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Inventory Financing for Small Business

By Elise Moores Managing Editor at Fast Capital 360 Reviewed By Mike Lucas

Many small business owners turn to inventory financing when their current working capital won’t cover the purchases outright. 

  • What is inventory financing?
    Inventory financing is any type of loan, line of credit or other funding solution that small businesses use to purchase products and stock.


Let’s go over everything you need to know before applying for inventory financing, including the lending types, how your business can benefit from it and what inventory financing lenders want from applicants.

Is Inventory Financing Right for Your Business?

If you’re wondering how to buy inventory for a retail store, restaurant or other product-based small business without the necessary cash flow, this could be an option for you. Some specialized lenders focus on the automotive space, offering inventory financing for dealers, auto-repair shops and auto-parts stores.

Although you can use many types of funding to buy stock, there’s a common inventory loan structure built specifically for this need. It can be set up like a regular installment loan or a business line of credit, but the key component is how they’re secured.


How an Inventory Loan Works

The products a business buys with inventory loan funding act as collateral to secure the financing. This is similar to equipment financing. Note that both types of funding open up opportunities for small businesses that don’t have the necessary collateral to secure other types of loans.

During your repayment period, the inventory is yours to sell. The revenue you generate is used to pay back your loan. Consequently, lenders assume the risk when products don’t sell. If a borrower misses payments or defaults on the loan, the lender will repossess and liquidate the products to recoup money.

Because of the risk, inventory financing companies rarely (if ever) will finance 100% of the value of the products. You’re more likely to receive 50%-80% of the value, leaving you to pay the rest.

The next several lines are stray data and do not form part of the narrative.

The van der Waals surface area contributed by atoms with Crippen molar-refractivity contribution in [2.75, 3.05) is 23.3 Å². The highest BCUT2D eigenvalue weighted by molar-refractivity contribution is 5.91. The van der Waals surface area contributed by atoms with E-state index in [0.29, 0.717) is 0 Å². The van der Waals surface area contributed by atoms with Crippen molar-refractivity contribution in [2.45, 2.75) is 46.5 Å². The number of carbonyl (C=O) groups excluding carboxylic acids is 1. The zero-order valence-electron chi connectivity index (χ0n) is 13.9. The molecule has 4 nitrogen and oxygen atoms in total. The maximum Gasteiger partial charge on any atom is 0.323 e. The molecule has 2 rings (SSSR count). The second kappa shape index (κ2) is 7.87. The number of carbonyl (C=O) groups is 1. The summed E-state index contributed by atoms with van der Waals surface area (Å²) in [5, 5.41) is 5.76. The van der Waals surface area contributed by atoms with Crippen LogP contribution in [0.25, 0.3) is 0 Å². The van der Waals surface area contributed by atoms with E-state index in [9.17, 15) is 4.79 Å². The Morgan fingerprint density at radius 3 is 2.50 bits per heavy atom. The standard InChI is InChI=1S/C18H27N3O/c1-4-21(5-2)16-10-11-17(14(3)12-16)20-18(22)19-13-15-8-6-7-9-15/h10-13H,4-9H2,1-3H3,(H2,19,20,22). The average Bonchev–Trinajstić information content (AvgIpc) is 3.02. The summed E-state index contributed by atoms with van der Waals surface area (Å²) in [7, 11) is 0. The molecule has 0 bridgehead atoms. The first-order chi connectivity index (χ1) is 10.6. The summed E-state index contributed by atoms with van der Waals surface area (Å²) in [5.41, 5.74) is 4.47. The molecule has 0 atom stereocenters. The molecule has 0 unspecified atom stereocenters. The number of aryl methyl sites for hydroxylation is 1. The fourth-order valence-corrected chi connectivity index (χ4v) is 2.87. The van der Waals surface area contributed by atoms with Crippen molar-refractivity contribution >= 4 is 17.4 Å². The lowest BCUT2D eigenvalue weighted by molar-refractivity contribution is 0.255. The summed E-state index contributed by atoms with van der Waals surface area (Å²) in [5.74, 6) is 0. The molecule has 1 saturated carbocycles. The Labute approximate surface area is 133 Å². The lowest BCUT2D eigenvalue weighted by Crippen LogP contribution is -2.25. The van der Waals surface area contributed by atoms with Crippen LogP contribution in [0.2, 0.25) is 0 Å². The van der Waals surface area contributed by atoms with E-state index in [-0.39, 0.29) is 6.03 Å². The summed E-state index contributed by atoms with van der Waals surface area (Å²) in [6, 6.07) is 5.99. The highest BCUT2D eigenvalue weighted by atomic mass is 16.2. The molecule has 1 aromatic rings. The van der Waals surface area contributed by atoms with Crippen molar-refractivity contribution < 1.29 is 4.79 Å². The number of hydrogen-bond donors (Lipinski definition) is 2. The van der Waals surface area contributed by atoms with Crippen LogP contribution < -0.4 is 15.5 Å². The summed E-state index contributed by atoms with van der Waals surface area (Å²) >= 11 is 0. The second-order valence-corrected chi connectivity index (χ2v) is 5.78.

That percentage isn’t of the retail value, however. It’s usually calculated based on the liquidation value of the product, which can be much less. This is a big consideration for many small businesses seeking inventory financing.

Inventory Financing Rates

Inventory financing rates will vary based on whether you get a loan tailored for buying stock or use another type of funding solution to accomplish your goal.

There’s an increased risk with disbursing inventory lending, meaning interest rates will be higher. Lenders have to try and get value for your products if they need to sell them, but that can be difficult. Increasing interest rates are a way to mitigate that risk. Therefore, it isn’t uncommon for inventory financing rates to be in the teens or exceed 20%.

Other inventory business loans and lines of credit can have lower rates, but they can require collateral or personal assets to secure the financing. You’ll have to determine what your priorities are when you choose which funding option you think is right for your small business.


Types of Inventory Financing

If you think inventory financing is the best option for your business, there are 3 types to consider: an inventory loan, an inventory line of credit or vendor inventory financing.

Inventory Loan

With an inventory loan, you’ll receive one lump sum of funding from a lender to finance your inventory purchases. Given the typical high turnover rate for retail inventory, it’s more practical to get a short-term inventory loan you’ll pay off in less than 2 years rather than longer-term inventory financing loans.

You can obtain inventory business loans through banks or alternative lenders; rates and terms will depend on the lender and, in part, your creditworthiness and business’s financial picture.

Inventory Line of Credit

If you haven’t been in business for long, or if your credit history is less than stellar, you might decide a line of credit from an alternative lender is how to get money for your inventory. With this type of inventory financing, a lender will approve a credit line — ranging from tens of thousands of dollars up to hundreds of thousands of dollars — that you can draw from to buy inventory. 

Like a credit card, you’ll repay (and pay interest on) only the amount of money you withdraw.

Vendor Inventory Financing

Rather than obtaining financing through a lender and then purchasing your inventory, this type of inventory lending is directly handled between you — the business owner — and your vendor. There are 2 types of vendor inventory financing:

  • Debt financing: In debt financing, the vendor loans money that you’ll use to purchase inventory. You can repay the loan, with interest, with your sales revenue.
  • Equity financing: With this form of vendor inventory financing, the vendor supplies their goods in exchange for stock in your company. While you won’t have to repay them for the cost of the inventory, your vendor will become an equity shareholder in your company — meaning they’ll have a say in future decisions the company makes.

Vendor inventory financing is a good option for businesses that either don’t qualify for other funding options or don’t want to incur debt from a lender. It can also be a mutually beneficial arrangement by helping to build or cement a relationship between you and a vendor. However, remember that interest rates from vendor debt financing can be higher than what you’d get from a lender.